It was very scary for them and I thought it was a good way to really get out some of their feelings and be able to share and write at the same time.

Crayons vs. Pencils?

I was in Lebanon Township, NJ doing a demo lesson in Marybeth Pupa’s Kindergarten class yesterday.  Since the kids were making books, Marybeth put out the pencils and crayons.  Some kids used pencils, then added with crayons.  Some used pencils and never picked up the crayons.  Some stuck to crayons and could not be convinced to use a pencil.  There was a discussion afterwards about what’s “right,” pencils or crayons?  Would kids write more if they had only pencils?  Would they refuse to write if they couldn’t use crayons?  Marybeth’s thinking is this: they’re five.  Some of them just turned five.  They’re learning how to be in school.  She wants them to LOVE school and to love writing time.  And if crayons will help them do that, she’s all for it.  I agree.  My belief is that they’ll all get there (wherever there is) especially with such a thoughtful, loving teacher guiding them.  For lots of K kids, the drawing IS writing.  So it all goes together anyway.  Let them have fun.  The letters and written words will surely come.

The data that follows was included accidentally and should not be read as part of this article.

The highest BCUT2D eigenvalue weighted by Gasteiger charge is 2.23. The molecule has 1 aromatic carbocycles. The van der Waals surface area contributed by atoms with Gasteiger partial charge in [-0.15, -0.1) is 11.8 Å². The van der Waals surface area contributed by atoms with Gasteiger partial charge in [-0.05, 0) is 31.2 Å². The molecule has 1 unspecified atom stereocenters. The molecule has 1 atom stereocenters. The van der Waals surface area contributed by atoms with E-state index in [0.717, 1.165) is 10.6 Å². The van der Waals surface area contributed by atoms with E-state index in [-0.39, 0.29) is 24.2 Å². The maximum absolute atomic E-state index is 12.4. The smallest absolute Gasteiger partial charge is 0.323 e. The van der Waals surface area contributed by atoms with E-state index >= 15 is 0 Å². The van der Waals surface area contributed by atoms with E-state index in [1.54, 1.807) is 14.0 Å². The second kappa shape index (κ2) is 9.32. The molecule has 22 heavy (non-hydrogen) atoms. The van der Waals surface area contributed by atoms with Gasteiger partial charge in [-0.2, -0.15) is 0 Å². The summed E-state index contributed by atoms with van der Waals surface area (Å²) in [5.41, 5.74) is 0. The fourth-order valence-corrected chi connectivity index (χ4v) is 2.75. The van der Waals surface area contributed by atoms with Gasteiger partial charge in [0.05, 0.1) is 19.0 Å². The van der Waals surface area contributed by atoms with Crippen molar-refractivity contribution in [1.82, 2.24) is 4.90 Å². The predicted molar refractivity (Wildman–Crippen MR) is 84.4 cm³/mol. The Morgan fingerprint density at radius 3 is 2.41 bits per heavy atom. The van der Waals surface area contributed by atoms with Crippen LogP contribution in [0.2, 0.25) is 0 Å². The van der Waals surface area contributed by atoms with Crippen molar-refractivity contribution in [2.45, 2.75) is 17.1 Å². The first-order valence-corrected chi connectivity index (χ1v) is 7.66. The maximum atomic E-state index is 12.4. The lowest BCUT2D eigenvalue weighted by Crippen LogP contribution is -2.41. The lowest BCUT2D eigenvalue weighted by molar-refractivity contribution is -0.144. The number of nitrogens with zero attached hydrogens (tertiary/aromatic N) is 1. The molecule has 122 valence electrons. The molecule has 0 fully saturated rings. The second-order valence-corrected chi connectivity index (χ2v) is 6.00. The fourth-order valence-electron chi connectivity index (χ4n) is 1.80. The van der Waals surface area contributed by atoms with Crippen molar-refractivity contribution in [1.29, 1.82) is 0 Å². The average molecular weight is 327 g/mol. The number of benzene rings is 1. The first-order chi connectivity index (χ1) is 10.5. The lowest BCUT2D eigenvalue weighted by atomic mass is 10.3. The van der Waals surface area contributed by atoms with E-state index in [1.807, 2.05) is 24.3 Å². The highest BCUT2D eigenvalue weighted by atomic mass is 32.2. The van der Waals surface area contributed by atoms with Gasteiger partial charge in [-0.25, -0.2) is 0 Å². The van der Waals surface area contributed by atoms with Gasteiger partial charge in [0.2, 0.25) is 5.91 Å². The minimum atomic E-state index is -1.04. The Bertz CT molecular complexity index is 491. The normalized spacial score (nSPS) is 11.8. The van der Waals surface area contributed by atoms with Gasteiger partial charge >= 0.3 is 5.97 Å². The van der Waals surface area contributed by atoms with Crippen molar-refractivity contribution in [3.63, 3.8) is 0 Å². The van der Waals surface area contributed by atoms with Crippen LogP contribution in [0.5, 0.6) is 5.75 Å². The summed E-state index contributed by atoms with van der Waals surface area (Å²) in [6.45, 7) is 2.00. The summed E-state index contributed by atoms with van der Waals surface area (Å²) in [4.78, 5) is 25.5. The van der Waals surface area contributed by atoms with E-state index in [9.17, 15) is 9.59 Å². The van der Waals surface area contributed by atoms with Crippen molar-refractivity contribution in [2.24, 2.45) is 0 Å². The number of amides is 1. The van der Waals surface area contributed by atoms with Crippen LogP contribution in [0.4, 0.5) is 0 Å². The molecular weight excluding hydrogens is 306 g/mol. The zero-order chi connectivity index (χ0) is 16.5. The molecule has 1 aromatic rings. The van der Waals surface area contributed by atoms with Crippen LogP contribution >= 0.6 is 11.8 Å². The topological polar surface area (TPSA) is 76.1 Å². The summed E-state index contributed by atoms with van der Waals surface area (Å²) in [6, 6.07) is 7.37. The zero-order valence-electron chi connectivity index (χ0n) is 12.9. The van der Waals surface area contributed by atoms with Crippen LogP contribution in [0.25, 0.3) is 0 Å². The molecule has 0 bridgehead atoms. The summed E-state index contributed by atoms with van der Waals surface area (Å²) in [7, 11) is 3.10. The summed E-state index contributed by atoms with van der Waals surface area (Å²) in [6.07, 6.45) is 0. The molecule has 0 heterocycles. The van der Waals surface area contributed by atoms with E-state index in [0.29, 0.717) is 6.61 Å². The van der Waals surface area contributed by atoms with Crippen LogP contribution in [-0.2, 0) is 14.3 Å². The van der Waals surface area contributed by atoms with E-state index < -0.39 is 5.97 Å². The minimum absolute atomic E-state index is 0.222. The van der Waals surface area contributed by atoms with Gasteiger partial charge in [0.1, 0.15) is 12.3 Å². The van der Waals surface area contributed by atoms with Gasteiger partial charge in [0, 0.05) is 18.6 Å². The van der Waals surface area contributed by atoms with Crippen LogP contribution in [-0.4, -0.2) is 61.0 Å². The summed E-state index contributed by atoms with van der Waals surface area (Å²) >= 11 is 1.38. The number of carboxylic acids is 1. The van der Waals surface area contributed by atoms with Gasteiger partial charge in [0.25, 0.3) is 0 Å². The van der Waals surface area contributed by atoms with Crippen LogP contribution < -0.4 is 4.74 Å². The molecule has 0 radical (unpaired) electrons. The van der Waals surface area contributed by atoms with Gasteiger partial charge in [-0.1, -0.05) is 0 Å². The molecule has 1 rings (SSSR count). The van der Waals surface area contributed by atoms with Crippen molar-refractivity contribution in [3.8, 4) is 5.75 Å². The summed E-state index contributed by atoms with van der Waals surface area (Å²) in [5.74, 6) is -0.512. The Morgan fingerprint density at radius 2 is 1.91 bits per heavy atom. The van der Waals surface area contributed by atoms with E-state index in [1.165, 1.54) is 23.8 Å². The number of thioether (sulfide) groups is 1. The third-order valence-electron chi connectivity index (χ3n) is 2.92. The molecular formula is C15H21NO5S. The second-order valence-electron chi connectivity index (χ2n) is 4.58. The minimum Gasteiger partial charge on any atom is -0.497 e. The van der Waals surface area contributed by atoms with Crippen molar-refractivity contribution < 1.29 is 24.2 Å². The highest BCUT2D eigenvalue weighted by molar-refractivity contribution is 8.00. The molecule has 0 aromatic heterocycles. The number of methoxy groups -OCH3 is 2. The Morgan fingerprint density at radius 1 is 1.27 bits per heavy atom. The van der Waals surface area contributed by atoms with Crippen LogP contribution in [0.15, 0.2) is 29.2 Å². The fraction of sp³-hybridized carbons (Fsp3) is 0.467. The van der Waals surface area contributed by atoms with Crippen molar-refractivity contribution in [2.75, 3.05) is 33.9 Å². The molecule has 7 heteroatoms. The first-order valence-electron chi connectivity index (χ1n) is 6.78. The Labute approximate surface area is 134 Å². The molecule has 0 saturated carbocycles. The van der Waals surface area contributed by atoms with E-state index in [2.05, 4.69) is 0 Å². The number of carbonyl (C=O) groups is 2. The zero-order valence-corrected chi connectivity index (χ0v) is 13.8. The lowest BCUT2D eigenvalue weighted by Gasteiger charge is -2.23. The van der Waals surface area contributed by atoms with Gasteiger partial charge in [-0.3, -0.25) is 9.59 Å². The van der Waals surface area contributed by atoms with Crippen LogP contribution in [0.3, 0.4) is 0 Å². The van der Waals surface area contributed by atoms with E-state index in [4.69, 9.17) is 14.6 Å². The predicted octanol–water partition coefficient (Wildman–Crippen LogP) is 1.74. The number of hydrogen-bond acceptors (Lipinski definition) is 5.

The Week in Review

I’m loving my son’s second grade teacher, Lori Talbot!  On Fridays she gathers the class and they brainstorm: what did we learn this week?  She records their ideas on the board, then, in writing they respond to the following.

Three things I learned this week are:

Three skills/strategies that I worked on are:

I have been reading:

My favorite part of the week was:     Why?

The best part? She sends the sheet home for parents to read.  And my son is actually able to tell me about what he did in school.  I love how reflective this piece of teaching is.  (Not to mention the interesting dinner conversations.)




Help! My Bulletin Board is Bare!